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Scaling New Heights

25 August 201510:18AM3d-printing

Here's a fact you probably didn't know: Those plastic bits on the side of pocket knives are called 'scales'.

Aside from lending itself to all kinds of puns, these little plastic widgets are great targets for general hackery.

my scaly mate

This is the Victorinox Escort my dad got me when I turned about 13. Aside from a brief period of carrying the Classic I got for free at some trade show a few years later and subsequently lost at the beach, I've had this knife on my keychain since I was old enough to start having a keychain to put it on.

And a couple of weeks ago, it broke. The back-side scale cracked, without me even noticing, and I lost the toothpick and a chunk of the plastic too.

This is about a fifteen-dollar knife, so I could just replace it (and I did) - but this is the age of computer aided design, of object piracy, of three dimensional printing. And I thought - I can fix this.

Not only can I fix this, but I can make it better.

A dig through Thingiverse turned up a handful of scales for larger knives, proving that a replacement was at least theoretically possible. But there were none for the knife that I had, the 58mm size. I could probably scale (ha.) one down, but then I'd lose the correct sizing of the slots for the toothpick and such.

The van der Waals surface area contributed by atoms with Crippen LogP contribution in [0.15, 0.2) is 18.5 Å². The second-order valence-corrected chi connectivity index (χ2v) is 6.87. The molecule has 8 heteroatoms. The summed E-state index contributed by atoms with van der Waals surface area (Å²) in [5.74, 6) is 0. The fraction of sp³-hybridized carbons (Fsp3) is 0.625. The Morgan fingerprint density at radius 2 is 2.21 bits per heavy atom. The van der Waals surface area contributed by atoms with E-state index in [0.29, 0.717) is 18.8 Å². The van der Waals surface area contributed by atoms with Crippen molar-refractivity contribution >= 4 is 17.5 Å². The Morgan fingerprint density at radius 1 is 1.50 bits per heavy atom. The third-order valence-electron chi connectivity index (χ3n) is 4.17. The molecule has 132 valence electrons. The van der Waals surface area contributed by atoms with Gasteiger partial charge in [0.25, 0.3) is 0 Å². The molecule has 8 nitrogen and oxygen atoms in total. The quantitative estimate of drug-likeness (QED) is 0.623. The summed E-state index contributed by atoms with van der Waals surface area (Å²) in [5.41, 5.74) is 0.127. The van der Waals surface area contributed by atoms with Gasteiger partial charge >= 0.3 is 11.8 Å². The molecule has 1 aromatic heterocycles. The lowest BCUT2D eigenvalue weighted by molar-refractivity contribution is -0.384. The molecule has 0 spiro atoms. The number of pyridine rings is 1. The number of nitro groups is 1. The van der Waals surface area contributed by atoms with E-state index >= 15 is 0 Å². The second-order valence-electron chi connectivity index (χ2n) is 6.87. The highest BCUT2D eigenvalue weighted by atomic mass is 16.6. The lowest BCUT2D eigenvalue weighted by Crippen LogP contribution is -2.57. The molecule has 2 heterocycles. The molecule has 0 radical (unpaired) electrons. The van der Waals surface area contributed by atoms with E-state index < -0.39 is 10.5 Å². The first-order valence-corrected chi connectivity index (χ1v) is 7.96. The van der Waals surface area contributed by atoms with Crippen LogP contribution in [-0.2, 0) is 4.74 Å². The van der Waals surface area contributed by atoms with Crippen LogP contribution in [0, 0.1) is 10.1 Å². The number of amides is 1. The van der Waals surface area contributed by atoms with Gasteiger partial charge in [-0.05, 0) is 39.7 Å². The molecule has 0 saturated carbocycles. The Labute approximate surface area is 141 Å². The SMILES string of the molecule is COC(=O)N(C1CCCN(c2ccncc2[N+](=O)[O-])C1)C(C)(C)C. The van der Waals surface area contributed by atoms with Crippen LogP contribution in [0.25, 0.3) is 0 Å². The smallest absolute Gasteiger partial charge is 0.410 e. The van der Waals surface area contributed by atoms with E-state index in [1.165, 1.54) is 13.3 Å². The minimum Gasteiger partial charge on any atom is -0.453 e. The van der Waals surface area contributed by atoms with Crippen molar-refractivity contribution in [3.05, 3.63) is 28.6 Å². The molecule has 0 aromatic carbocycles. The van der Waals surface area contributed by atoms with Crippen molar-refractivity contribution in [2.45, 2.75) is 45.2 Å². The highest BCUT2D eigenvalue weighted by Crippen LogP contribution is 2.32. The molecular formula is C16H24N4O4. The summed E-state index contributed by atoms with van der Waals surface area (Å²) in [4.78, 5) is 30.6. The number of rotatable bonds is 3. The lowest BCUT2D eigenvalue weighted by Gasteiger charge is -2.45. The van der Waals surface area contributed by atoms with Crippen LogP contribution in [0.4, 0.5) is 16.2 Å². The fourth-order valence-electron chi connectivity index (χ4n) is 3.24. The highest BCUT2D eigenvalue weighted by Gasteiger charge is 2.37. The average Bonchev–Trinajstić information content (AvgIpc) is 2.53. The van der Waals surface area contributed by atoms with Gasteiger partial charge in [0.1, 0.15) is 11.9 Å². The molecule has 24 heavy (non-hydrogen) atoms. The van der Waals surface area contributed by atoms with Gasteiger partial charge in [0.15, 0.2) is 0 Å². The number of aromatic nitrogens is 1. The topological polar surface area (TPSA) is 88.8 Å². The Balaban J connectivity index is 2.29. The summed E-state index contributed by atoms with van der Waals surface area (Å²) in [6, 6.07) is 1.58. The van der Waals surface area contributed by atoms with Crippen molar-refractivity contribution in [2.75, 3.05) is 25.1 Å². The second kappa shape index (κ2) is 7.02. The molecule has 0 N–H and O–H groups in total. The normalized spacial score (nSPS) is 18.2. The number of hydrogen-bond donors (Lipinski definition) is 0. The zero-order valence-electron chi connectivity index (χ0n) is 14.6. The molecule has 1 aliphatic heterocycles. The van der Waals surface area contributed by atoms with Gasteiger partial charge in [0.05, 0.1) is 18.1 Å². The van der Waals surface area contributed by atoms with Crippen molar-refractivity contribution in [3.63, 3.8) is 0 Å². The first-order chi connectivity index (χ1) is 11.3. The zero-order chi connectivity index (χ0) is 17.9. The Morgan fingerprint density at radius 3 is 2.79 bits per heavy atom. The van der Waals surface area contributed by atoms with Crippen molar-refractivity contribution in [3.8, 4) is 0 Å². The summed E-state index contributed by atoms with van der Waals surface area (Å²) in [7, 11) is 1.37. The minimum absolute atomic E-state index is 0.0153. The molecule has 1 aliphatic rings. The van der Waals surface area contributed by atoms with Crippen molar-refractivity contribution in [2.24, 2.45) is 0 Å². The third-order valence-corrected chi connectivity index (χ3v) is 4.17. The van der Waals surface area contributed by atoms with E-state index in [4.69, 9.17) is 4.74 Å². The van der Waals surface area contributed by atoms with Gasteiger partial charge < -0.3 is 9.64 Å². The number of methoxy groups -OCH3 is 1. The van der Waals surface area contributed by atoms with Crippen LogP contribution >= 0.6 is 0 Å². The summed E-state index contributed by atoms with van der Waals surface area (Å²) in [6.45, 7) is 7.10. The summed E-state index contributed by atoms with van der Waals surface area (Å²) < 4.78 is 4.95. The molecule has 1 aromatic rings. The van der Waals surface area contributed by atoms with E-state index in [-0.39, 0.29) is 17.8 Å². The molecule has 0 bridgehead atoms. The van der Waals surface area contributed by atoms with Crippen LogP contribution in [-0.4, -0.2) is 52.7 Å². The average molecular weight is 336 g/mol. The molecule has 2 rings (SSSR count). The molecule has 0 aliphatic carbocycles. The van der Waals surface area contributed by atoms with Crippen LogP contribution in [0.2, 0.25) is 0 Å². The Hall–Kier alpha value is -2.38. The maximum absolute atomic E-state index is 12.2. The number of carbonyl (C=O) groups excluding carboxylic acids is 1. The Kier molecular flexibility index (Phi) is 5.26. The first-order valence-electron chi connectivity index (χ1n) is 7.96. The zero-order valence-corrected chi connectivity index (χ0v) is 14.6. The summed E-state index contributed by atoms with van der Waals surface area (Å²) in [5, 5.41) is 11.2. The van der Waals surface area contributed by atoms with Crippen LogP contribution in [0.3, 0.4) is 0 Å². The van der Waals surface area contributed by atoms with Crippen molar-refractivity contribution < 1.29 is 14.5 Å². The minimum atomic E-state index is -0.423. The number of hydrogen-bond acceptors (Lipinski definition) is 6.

But then, who says I have to put a toothpick in there at all? If I'm going to have to design this thing from scratch, why not put something else in there instead?

What's a tool I use every day, that lives on a keyring, that I might want to carry around with me at all times, and that fits neatly into something about a centimetre across?

not to scale

Hmm. Verbatim make these fairly nifty little flash drives, which just stick in the bottom part of a USB port. They're really thin, amazingly light, and already come with a little keyring hole to pivot around.

I can work with this.

scaled up

Right in the middle of a dinner party, I make a few measurements to the closest millimetre. The whole point of 3D printing is that you can prototype, and something this small will only take about 10 minutes to build. I can tweak the design after each iteration, until it's perfect. I steal some time on a computer, throw together a design in Tinkercad, and go back to my soup.

About a week passes, and when I get back to work, they tell me that the 3D printers aren't working.

No worries. We can iterate on that at the same time.

scalar quantities

Eventually I fix - well, "fix" - them, after about two solid days of frustration, by dropping the extruder temperature by about 10 degrees, and covering the build platform in masking tape. And what do you know, the first one off the bed... doesn't fit. But only barely. The void needs to be about a millimetre longer.

And it turns out, that's the only change I actually needed to make. The drive fits perfectly, but the knife is at home. I walk home via Officeworks, and pick up a new drive in a matching colour. Also, some superglue. I included snap-on style holes for the knife's internal rivets, but I'd like something a little more adhesive actually holding the scale on there.

scaled composites

I get home and lay out my materials...

the scales tip in my favour

...try the scale on the knife...

the scales tip in my favour

...and they fit!

Not just reasonably, but beautifully. Turns out my eyeballing was better than expected.

And a little bit of glue in each of the rivet holes finishes it up.

Some product action shots:

petascale


If you want to give this a shot yourself...

Tinkercad - Solid & USB versions.

And Thingiverse.

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